• U.S. and Chinese officials sign a phase one trade deal Wednesday
  • $360 billion in tariffs on Chinese goods will remain in place for at least the next 10 months
  • The U.S. trade deficit with China has fallen, presumably as a result of the tariffs

Removing the tariffs President Trump imposed on Chinese goods reportedly will depend on compliance with the phase one trade agreement to be signed this week and likely will continue through the November presidential election, it was reported Tuesday.

Bloomberg, quoting people familiar with the issue, reported an administration review of $360 billion in tariffs on Chinese imports under the trade deal will take at least 10 months. The review plan is not part of the deal’s text, which will not be released until the deal is signed.

The report came as White House economic adviser Peter Navarrro argued in a Wall Street Journal op-ed that the Trump tariffs have been good for the U.S. economy and actually have led to more jobs and higher wages, and have not contributed to inflation.

The trade war with China also has led to a reduction in the U.S. trade deficit with China, with Chinese exports to the U.S. falling 12.5%.

The phase one trade deal is set to be signed Wednesday. It includes pledges by China to buy $200 billion in U.S. goods, including $80 billion in manufactured goods; in exchange, the U.S. removed China from its list of currency manipulators.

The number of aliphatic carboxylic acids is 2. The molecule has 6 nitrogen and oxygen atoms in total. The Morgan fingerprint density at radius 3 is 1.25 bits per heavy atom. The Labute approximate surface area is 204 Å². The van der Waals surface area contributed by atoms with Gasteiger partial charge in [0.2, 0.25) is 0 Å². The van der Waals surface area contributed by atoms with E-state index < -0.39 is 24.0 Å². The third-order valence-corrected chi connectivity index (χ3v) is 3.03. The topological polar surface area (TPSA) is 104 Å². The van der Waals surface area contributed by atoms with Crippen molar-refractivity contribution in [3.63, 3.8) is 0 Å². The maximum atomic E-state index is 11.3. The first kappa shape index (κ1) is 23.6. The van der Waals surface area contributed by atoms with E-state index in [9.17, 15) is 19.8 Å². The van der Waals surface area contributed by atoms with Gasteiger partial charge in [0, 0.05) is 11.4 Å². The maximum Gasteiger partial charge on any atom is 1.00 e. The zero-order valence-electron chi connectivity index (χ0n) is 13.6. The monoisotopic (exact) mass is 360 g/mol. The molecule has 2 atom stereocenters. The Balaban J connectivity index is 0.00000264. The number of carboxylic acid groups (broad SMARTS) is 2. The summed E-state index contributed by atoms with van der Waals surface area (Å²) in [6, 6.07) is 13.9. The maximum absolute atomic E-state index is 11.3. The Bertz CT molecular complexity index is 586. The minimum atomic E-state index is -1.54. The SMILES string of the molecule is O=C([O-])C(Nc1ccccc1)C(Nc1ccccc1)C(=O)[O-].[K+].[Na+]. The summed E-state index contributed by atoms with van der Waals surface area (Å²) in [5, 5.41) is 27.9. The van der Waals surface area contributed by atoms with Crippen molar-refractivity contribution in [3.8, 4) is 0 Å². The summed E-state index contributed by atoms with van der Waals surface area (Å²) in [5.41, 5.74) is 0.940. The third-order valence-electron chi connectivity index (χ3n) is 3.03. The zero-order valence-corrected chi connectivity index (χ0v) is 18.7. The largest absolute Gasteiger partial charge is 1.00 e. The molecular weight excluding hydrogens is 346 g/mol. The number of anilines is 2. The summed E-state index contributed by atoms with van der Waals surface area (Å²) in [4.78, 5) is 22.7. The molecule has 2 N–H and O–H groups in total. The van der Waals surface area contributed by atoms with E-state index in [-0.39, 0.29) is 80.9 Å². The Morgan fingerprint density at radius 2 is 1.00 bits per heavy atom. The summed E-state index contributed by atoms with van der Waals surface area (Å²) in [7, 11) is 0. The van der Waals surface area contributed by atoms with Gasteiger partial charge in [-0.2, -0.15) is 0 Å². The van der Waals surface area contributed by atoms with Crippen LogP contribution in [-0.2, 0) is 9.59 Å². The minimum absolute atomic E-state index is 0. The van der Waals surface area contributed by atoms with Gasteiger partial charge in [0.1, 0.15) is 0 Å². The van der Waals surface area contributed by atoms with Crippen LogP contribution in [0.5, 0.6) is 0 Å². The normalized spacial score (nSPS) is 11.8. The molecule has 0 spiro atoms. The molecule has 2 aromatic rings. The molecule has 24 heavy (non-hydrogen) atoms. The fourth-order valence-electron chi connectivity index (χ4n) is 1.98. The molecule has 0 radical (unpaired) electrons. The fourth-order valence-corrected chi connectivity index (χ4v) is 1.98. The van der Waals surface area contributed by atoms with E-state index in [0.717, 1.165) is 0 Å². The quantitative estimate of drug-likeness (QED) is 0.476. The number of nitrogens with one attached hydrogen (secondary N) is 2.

As negotiations dragged on, the administration canceled $120 billion in new tariffs that had been scheduled to go into effect Dec. 15.

The text of the deal reportedly includes a pledge from China to buy $50 billion in energy products and to double its agricultural purchases to $40 billion, largely soybeans, nuts, fruits, pork, poultry, corn and sorghum, as well as ethanol by-products.

The deal also includes intellectual property protections. If the U.S. determines the safeguards are not being followed, it will be able to reimpose tariffs unilaterally within 90 days, Navarro said Monday.

The World Bank last week blamed the U.S.-China trade war for a slower-than-expected recovery in global trade.

But Navarro argued economists are using the wrong models when it comes to assessing the impact of tariffs, ignoring the new investment the levies induce. He said analysts also have not paid enough attention to how much the U.S. has suffered because of open trade.

“Over time this tariff-induced investment [in the steel industry, for example], along with lower taxes and sensible deregulation, will boost growth and job creation. Higher domestic production will also help offset any price hikes from the tariffs -- steel is cheaper now than when the current tariff was imposed,” Navarro argued.

The Wall Street Journal reported China’s trade surplus with the U.S. fell to $298.5 billion in 2019, down from $322.8 billion the preceding year. U.S. Census Bureau data through November pegged the U.S. trade deficit with China at $320.8 billion, about $60 billion less than through the same period of 2018.